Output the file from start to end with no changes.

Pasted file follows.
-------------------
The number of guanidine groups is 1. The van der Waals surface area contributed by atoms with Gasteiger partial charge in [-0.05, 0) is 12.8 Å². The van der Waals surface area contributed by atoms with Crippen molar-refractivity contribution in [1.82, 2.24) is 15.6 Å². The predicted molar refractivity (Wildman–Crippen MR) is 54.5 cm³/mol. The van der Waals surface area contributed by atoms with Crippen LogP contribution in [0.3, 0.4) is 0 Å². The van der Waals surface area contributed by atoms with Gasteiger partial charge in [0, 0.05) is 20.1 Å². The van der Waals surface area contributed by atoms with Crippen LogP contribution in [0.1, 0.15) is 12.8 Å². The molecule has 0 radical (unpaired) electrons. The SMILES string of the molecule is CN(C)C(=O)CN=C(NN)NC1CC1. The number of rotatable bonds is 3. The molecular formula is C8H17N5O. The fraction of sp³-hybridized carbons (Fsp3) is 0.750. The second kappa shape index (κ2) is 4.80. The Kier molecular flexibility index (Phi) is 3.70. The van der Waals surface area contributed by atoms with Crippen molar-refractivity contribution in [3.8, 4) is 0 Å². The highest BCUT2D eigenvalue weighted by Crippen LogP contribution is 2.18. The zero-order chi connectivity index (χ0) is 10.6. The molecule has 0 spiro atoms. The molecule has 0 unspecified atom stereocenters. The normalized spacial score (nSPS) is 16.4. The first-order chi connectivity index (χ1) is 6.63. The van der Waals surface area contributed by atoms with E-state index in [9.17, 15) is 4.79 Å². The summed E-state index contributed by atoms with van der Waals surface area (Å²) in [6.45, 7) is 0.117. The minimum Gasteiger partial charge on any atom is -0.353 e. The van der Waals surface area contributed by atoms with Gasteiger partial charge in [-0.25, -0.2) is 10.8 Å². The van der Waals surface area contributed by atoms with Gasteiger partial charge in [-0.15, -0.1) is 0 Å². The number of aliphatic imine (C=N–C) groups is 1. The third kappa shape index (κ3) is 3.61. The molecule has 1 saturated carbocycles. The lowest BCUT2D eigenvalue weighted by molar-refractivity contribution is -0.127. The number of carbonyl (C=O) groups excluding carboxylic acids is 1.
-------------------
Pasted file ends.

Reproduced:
The number of guanidine groups is 1. The van der Waals surface area contributed by atoms with Gasteiger partial charge in [-0.05, 0) is 12.8 Å². The van der Waals surface area contributed by atoms with Crippen molar-refractivity contribution in [1.82, 2.24) is 15.6 Å². The predicted molar refractivity (Wildman–Crippen MR) is 54.5 cm³/mol. The van der Waals surface area contributed by atoms with Crippen LogP contribution in [0.3, 0.4) is 0 Å². The van der Waals surface area contributed by atoms with Gasteiger partial charge in [0, 0.05) is 20.1 Å². The van der Waals surface area contributed by atoms with Crippen LogP contribution in [0.1, 0.15) is 12.8 Å². The molecule has 0 radical (unpaired) electrons. The SMILES string of the molecule is CN(C)C(=O)CN=C(NN)NC1CC1. The number of rotatable bonds is 3. The molecular formula is C8H17N5O. The fraction of sp³-hybridized carbons (Fsp3) is 0.750. The second kappa shape index (κ2) is 4.80. The Kier molecular flexibility index (Phi) is 3.70. The van der Waals surface area contributed by atoms with Crippen molar-refractivity contribution in [3.8, 4) is 0 Å². The highest BCUT2D eigenvalue weighted by Crippen LogP contribution is 2.18. The zero-order chi connectivity index (χ0) is 10.6. The molecule has 0 spiro atoms. The molecule has 0 unspecified atom stereocenters. The normalized spacial score (nSPS) is 16.4. The first-order chi connectivity index (χ1) is 6.63. The van der Waals surface area contributed by atoms with E-state index in [9.17, 15) is 4.79 Å². The summed E-state index contributed by atoms with van der Waals surface area (Å²) in [6.45, 7) is 0.117. The minimum Gasteiger partial charge on any atom is -0.353 e. The van der Waals surface area contributed by atoms with Gasteiger partial charge in [-0.25, -0.2) is 10.8 Å². The van der Waals surface area contributed by atoms with Gasteiger partial charge in [-0.15, -0.1) is 0 Å². The number of aliphatic imine (C=N–C) groups is 1. The third kappa shape index (κ3) is 3.61. The molecule has 1 saturated carbocycles. The lowest BCUT2D eigenvalue weighted by molar-refractivity contribution is -0.127. The number of carbonyl (C=O) groups excluding carboxylic acids is 1.